from BLOOMBERG NEWS:
November 23, 2015 — Everyone knows Thanksgiving is not as relaxing as it pretends to be. But the drinking part should be easy—the antidote to any stress about relatives or kitchen snafus. So how did Thanksgiving become such a source of wine-related anxiety?
I get more calls from friends stressed about what they should pour on America’s quintessential holiday than I do for life-changing celebrations such as weddings. Some wine shops even try to reassure customers by offering wine tastings alongside bites of turkey, mashed potatoes, and all the fixings.
Surely the fuss is because this holiday is all about family and friends and the meaning of gathering them around a table spread with comfort food. That’s a recipe for anxiety right there.
But I’m here to help….
November 16, 2015 — There’s no movie— yet—with a guy rhapsodizing over a glass of grenache the way Miles (Paul Giamatti) crooned his love of pinot noir in wine buddy film Sideways.
But grenache is having its moment now, thanks to a bunch of talented young winemakers with a new vision of how enticing these red wines can be.
“They’re generous, happy wines, just delicious. They say, ‘drink me,’” says Carla Rzeszewski, former wine director at April Bloomfield’s Spotted Pig group.
November 6, 2015 — Listen up: Do you know what these phrases mean: “Pet-nat,” “concrete eggs,” “en rama,” “koshu,” or “red blotch”? You’re not up to speed with the latest trends if you don’t. These terms tip off changes in the ever-more-evolving wine world that affect what you’re drinking.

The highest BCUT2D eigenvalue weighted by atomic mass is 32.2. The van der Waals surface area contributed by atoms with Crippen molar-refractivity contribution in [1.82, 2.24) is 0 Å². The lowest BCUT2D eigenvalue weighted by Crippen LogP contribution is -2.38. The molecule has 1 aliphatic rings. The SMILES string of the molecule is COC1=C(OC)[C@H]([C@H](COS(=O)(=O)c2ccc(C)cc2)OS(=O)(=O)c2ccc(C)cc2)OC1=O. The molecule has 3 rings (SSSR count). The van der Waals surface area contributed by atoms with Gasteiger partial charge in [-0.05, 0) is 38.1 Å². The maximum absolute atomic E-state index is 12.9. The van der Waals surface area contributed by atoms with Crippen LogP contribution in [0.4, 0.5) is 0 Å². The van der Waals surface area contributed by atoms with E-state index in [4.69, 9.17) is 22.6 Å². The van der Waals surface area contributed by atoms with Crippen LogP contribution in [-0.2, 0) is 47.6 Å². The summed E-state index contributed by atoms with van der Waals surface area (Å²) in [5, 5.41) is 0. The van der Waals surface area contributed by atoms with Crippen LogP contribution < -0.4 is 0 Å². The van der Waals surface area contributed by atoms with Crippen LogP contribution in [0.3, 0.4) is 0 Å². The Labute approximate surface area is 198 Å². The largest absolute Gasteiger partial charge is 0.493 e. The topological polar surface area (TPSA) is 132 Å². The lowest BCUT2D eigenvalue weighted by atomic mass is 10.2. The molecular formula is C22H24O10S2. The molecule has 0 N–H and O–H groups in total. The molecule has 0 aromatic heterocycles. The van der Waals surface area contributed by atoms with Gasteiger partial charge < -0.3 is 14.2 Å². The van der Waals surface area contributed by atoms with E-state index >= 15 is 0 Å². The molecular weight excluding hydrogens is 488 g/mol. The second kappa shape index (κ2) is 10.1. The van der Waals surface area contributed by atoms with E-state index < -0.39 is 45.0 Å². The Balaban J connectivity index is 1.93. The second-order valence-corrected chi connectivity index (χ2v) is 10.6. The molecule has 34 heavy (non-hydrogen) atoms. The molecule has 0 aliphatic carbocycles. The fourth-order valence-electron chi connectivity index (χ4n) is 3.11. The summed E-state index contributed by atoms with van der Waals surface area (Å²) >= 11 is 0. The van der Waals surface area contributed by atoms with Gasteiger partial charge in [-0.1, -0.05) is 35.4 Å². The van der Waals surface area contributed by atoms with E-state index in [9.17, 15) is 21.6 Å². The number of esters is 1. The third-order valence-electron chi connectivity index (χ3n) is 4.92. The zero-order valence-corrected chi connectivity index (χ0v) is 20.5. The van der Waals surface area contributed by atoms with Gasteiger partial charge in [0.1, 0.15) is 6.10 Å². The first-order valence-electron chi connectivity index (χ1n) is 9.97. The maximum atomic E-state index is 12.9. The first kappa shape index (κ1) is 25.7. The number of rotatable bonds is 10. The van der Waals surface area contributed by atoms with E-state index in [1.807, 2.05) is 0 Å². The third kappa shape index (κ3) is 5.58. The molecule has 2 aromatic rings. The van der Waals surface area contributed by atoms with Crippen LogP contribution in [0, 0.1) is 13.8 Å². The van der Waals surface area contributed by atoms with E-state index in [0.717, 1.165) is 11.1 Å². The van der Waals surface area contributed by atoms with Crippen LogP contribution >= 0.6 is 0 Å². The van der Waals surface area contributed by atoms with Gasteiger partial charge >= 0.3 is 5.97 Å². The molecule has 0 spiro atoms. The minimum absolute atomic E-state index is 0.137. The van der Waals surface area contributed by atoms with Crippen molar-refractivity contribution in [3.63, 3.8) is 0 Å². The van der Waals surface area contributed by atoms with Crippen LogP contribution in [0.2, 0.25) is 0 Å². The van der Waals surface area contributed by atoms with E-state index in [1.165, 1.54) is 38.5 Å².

Fortunately, they also happen to be among the 350 new entries in the just-published 4th edition of the weighty, authoritative, indispensable Oxford Companion to Wine, so it’s easy to catch up.
First published in 1994 and last revised in 2006, the book keeps pace with the times. The new must-have edition packs 978,609 words and more than 4,000 entries into 912 pages. It weighs 6.2 pounds, so forget reading it in bed.
Over lunch at Gramercy Tavern, accompanied by glasses of savory 2012 Kiralyudvar Furmint Sec ($20 at retail), OCW editor Jancis Robinson filled me in on how she and her co-editor Julia Harding, both Masters of Wine, backed up by some 200 experts, updated this sumo wrestler of a reference guide….
October 15, 2015 — Last week, I was happily swooning over a glass of the plummy, violet-scented 1982 Château Margaux at a preview tasting at Sotheby’s in Manhattan. On Saturday, that vintage will be one of the star offerings at an auction devoted exclusively to bottles direct from the cellars of this first growth Bordeaux château. The 239 lots span vintages 1900 to 2012.
That the sale is happening in New York is a big deal, and not just because the wines are among the world’s best, more seductive than other first growths when young and wonderfully fragrant.